An individual’s investment lifecycle can be divided into two phases; accumulation phase and the withdrawal phase. In the accumulation phase or the pre-retirement phase, an investor tries to save and accumulate as much as possible by setting aside and investing from one’s regular income. This accumulated wealth is relied upon to sustain the withdrawal phase or the post retirement period. One must have read a lot about financial planning during working life, but not much is discussed about post retirement planning.
Many of us believe that once we retire, our expenses will also come down. Well, that’s rarely going to happen. On the contrary, along with maintaining the same standard of living, some new expenses also get added. Medical expenses are likely to form a meaningful part of one’s monthly outflow, one might want to pursue some hobby which earlier didn’t feature on one’s priority list, attending social events is another add-on and let’s not forget the ardent need to have a contingency/emergency fund. Most likely, the only income during this time would be the interest income or returns generated on investments made in past. The accumulated corpus and the income generated by it might not be enough to meet all these expenses. Hence, planning for a life post-retirement becomes equally important as the focus during this phase would be on investing in avenues that generate regular income.
Even if one is certain that the category of expenses is unlikely to change, the quantum will. Inflation is one factor that will not remain constant and is likely to erode the purchasing power. The traditional notion about post-retirement asset allocation is to have zero allocation to equities and shifting one’s allocation to pure debt portfolios or hold cash. Assuming an investor retires at the age of 60 years and like expectancy is 80 years; would this strategy help survive the remaining 20 years? Would it generate returns that would beat inflation at the same time help meet the expenses as well? It might not be so. An investor should select asset allocation in such a way that it helps one to be financially self-sufficient in the remaining non-working days. Additionally, during the accumulation phase, it is easier to meet liabilities as one is earning and there is a constant inflow of income. When it comes to post-retirement days, there is a need to create an alternative source of regular income which could be channelized to achieve goals which are dreamt about. This is where allocation to equity as an asset class becomes critical. Equities not only generate a better inflation adjusted returns but also provide easy liquidity. In past 35 years, BSE S&P Sensex has given compounded annualised returns of anywhere about 15% per annum. Any investor would like to have ease of transaction while making and liquidating investments. Equity is one such avenue that provides hassle free way of investing. Besides these, equity scores over other asset avenues in terms of generating superior returns and tax benefits too.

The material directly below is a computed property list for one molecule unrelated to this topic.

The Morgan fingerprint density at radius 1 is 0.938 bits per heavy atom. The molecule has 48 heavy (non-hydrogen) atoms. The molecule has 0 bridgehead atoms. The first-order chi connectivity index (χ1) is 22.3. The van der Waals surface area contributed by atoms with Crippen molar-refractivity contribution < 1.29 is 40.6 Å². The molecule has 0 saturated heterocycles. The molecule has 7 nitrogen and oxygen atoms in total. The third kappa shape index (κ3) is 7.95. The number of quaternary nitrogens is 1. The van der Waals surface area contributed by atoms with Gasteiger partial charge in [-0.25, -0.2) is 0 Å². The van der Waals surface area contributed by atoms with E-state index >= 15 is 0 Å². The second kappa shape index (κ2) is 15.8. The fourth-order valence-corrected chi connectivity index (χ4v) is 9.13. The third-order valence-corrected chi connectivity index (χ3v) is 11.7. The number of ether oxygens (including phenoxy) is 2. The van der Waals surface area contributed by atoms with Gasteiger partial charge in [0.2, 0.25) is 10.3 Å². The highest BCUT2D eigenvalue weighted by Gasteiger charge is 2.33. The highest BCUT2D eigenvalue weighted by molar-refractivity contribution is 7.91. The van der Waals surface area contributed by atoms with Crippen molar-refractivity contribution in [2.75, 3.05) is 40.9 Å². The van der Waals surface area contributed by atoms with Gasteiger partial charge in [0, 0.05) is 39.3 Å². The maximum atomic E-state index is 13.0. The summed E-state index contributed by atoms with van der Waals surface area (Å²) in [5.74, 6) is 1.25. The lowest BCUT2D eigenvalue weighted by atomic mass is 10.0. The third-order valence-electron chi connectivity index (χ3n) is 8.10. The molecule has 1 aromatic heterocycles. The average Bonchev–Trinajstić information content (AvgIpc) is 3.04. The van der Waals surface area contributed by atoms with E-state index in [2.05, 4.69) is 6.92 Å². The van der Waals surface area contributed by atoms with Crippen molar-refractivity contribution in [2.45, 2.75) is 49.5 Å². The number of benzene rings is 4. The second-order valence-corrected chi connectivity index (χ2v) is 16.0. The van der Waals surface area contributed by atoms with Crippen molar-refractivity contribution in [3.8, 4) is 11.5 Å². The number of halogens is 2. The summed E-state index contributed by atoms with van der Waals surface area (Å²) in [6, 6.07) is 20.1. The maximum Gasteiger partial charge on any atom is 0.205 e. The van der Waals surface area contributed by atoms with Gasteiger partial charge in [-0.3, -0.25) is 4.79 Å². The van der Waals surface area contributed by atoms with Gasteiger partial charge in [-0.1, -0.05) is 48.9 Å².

While exposure to equity is advisable, the degree of which it should form a part of one’s portfolio would depend on the risk appetite of an individual. Further, the exposure to equity post-retirement should ideally be much lower than what one would have had when the person is younger (i.e. during ones working life). The post-retirement plan should be sketched keeping in mind the timing of cash flow requirements, based on which the equity allocation can be altered. Post-retirement the main concern is not about the number of years a person lives but living those years without the worry of running out of cash.
For a financially secured and independent future, lay down the goals today and outline a plan as to how to achieve the same. Remember, money invested today would warrant the comforts of tomorrow. So start planning your retirement early and invest wisely.
Mutual Fund Investments are subject to market risks, read all Scheme related documents carefully.
This is a partnered post.
Updated Date: Mar 29, 2017 18:44 PM